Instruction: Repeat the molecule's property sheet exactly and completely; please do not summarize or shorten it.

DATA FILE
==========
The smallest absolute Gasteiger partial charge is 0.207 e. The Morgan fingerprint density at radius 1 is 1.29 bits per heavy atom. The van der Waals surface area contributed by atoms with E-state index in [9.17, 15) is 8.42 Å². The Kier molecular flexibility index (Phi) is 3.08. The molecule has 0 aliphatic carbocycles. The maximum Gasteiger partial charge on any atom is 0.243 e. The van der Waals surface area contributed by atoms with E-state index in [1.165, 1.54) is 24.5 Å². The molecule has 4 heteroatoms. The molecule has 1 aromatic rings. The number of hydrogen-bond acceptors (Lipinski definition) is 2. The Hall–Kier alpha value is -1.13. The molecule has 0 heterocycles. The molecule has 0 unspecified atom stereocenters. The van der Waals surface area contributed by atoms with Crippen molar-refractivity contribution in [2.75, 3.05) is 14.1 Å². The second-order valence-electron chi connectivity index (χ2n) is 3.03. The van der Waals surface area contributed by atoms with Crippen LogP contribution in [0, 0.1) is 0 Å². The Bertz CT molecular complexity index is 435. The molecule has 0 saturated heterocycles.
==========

The smallest absolute Gasteiger partial charge is 0.207 e. The Morgan fingerprint density at radius 1 is 1.29 bits per heavy atom. The van der Waals surface area contributed by atoms with E-state index in [9.17, 15) is 8.42 Å². The Kier molecular flexibility index (Phi) is 3.08. The molecule has 0 aliphatic carbocycles. The maximum Gasteiger partial charge on any atom is 0.243 e. The van der Waals surface area contributed by atoms with E-state index in [1.165, 1.54) is 24.5 Å². The molecule has 4 heteroatoms. The molecule has 1 aromatic rings. The number of hydrogen-bond acceptors (Lipinski definition) is 2. The Hall–Kier alpha value is -1.13. The molecule has 0 heterocycles. The molecule has 0 unspecified atom stereocenters. The van der Waals surface area contributed by atoms with Crippen molar-refractivity contribution in [2.75, 3.05) is 14.1 Å². The second-order valence-electron chi connectivity index (χ2n) is 3.03. The van der Waals surface area contributed by atoms with Crippen LogP contribution in [0, 0.1) is 0 Å². The Bertz CT molecular complexity index is 435. The molecule has 0 saturated heterocycles.